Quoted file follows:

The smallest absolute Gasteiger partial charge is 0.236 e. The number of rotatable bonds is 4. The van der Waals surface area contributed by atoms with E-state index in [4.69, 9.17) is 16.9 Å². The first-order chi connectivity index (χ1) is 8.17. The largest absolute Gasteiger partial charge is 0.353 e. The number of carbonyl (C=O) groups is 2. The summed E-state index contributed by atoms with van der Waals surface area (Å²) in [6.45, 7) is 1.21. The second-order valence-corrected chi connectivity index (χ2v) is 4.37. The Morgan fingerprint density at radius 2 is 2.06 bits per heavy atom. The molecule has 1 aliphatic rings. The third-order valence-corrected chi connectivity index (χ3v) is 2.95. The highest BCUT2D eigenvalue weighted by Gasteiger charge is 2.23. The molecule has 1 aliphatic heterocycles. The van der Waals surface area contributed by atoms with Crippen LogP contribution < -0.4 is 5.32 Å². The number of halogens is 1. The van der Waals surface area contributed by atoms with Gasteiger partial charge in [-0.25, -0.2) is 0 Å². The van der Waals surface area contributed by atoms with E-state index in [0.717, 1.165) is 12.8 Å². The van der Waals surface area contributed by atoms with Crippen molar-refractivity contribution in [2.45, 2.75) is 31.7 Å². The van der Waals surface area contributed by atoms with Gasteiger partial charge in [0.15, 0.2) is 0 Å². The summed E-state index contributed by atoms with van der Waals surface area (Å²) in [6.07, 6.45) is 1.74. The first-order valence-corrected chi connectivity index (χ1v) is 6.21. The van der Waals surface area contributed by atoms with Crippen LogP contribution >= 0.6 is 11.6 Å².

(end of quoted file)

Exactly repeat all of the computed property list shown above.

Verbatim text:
The smallest absolute Gasteiger partial charge is 0.236 e. The number of rotatable bonds is 4. The van der Waals surface area contributed by atoms with E-state index in [4.69, 9.17) is 16.9 Å². The first-order chi connectivity index (χ1) is 8.17. The largest absolute Gasteiger partial charge is 0.353 e. The number of carbonyl (C=O) groups is 2. The summed E-state index contributed by atoms with van der Waals surface area (Å²) in [6.45, 7) is 1.21. The second-order valence-corrected chi connectivity index (χ2v) is 4.37. The Morgan fingerprint density at radius 2 is 2.06 bits per heavy atom. The molecule has 1 aliphatic rings. The third-order valence-corrected chi connectivity index (χ3v) is 2.95. The highest BCUT2D eigenvalue weighted by Gasteiger charge is 2.23. The molecule has 1 aliphatic heterocycles. The van der Waals surface area contributed by atoms with Crippen LogP contribution < -0.4 is 5.32 Å². The number of halogens is 1. The van der Waals surface area contributed by atoms with Gasteiger partial charge in [-0.25, -0.2) is 0 Å². The van der Waals surface area contributed by atoms with E-state index in [0.717, 1.165) is 12.8 Å². The van der Waals surface area contributed by atoms with Crippen molar-refractivity contribution in [2.45, 2.75) is 31.7 Å². The van der Waals surface area contributed by atoms with Gasteiger partial charge in [0.15, 0.2) is 0 Å². The summed E-state index contributed by atoms with van der Waals surface area (Å²) in [6.07, 6.45) is 1.74. The first-order valence-corrected chi connectivity index (χ1v) is 6.21. The van der Waals surface area contributed by atoms with Crippen LogP contribution >= 0.6 is 11.6 Å².